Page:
Dorit Aharon


Born and raised in Israel, Dorit Aharon studied Veterinary Medicine in the Netherlands. She is a veterinarian since 1986, and has been attached to the Ministry of Agriculture in Israel and worked there as a veterinarian as well. She also taught at the then just established Veterinary Faculty in Israel. She has extensive work experience as a veterinarian in the Netherlands.

After completing her study Orthomanual Medicine, she combined this knowledge with her experience as a veterinarian. In 2001 she was the first veterinarian who made the orthomanual method suitable for animals and applied it to companion animals. Dr. Aharon keeps improving herself. She followed post graduate studies in Neurology and Orthopaedics. Besides that, she lectures in the Netherlands and abroad on different veterinary subjects. 

Dr. Aharon (DVM) is:

  • Member of the European Society of Veterinary Neurology (ESVN);
  • Chairwoman of the Dutch Society of Orthomanual Veterinary Medicine (NVOMD);
  • Extraordinary member of the Dutch Society of Physicians for Orthomanual Medicine (NVOMG);
  • Member of the Royal Dutch Veterinary Association (KNMvD).

As of June 2022, Dr Aharon is retired. After years of working as an orthomanual veterinarian, she is now enjoying a well-deserved rest. You can still visit the former clinics website to learn more about the Aharon Method.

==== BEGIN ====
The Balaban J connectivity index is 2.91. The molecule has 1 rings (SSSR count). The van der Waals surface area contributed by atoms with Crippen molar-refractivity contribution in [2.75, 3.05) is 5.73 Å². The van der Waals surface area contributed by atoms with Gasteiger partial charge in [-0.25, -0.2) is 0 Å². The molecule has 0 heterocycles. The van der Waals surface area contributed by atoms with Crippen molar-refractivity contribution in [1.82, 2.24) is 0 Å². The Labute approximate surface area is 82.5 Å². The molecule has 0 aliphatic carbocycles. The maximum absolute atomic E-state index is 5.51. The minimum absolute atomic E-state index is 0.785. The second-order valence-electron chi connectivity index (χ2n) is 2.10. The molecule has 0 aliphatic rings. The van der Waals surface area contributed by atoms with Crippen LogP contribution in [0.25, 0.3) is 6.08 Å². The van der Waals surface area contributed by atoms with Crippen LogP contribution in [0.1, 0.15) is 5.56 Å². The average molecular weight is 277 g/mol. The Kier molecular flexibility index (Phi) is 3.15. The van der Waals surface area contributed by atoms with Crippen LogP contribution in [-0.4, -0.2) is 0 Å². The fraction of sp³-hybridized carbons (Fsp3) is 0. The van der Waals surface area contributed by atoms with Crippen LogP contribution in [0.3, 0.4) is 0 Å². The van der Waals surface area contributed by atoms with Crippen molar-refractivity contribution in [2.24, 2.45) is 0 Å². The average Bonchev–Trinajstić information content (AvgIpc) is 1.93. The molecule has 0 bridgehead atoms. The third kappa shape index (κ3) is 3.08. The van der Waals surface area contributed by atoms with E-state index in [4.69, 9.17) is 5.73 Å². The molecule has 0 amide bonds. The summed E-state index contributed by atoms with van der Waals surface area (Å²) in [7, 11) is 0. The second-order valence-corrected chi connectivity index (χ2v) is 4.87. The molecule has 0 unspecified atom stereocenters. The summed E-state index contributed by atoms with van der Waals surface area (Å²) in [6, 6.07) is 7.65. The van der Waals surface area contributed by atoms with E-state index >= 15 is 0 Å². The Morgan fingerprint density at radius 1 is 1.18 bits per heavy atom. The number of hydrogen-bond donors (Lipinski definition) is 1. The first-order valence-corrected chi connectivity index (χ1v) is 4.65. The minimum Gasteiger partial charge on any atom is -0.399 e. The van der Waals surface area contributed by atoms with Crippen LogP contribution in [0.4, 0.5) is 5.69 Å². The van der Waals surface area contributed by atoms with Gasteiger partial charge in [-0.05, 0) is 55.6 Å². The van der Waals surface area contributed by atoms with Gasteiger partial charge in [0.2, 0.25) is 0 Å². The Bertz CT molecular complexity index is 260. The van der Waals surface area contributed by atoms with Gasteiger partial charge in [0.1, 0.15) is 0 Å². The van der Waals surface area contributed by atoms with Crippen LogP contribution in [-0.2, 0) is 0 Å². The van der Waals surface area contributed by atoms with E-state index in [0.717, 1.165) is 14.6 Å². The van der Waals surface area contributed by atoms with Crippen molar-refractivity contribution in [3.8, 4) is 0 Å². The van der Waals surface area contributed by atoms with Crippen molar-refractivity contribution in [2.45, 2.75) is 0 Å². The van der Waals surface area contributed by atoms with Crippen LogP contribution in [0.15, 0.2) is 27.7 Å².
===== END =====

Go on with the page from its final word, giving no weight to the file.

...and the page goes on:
D.C. Aharon about the book Back to the Clinic

Patient assessment is for clinicians, students and specialists a key task in itself. Every aspect of a patient consultation, from the general examination to more specialist orthopaedic or neurological examinations, requires a multidisciplinary approach.

For myself in my clinical work, and before that as a student, with a period as a lecturer in between, I encountered difficulties in patient assessment, as well as in diagnosing and planning practical and effective solutions to the complaints my patients were facing. This was not due to a lack of knowledge or insight, but because practically every subject was presented in a separate book or (now) website. We have separate books for fracture repairs, for neurology, for emergencies and for anatomy and internal medicine.

Now, at the head of a (mostly) referral clinic I felt the need for a practical book bringing together the most relevant subjects. Every small animal veterinary practice sees many neurological and orthopaedic patients, so we clinicians – from students with an interest in these topics to specialists – need an easy reference on anatomy, locomotor assessment and general neurological and orthopaedic examination, as well as rehabilitation, preventive education and advice for owners. This needs to be brought together and arranged in such a way as to provide the clinician grounded advice on whether surgery or a more conservative approach is needed and give direction on what to do and how to do it.

The current manual does all of this, with an important addition: an introduction and special emphasis on the Aharon Method of orthomanual veterinary medicine. The Aharon Method is an animal-friendly, cost-effective approach for treating neurological and orthopaedic patients and for preventive veterinary medicine.

D. C. Aharon, DVM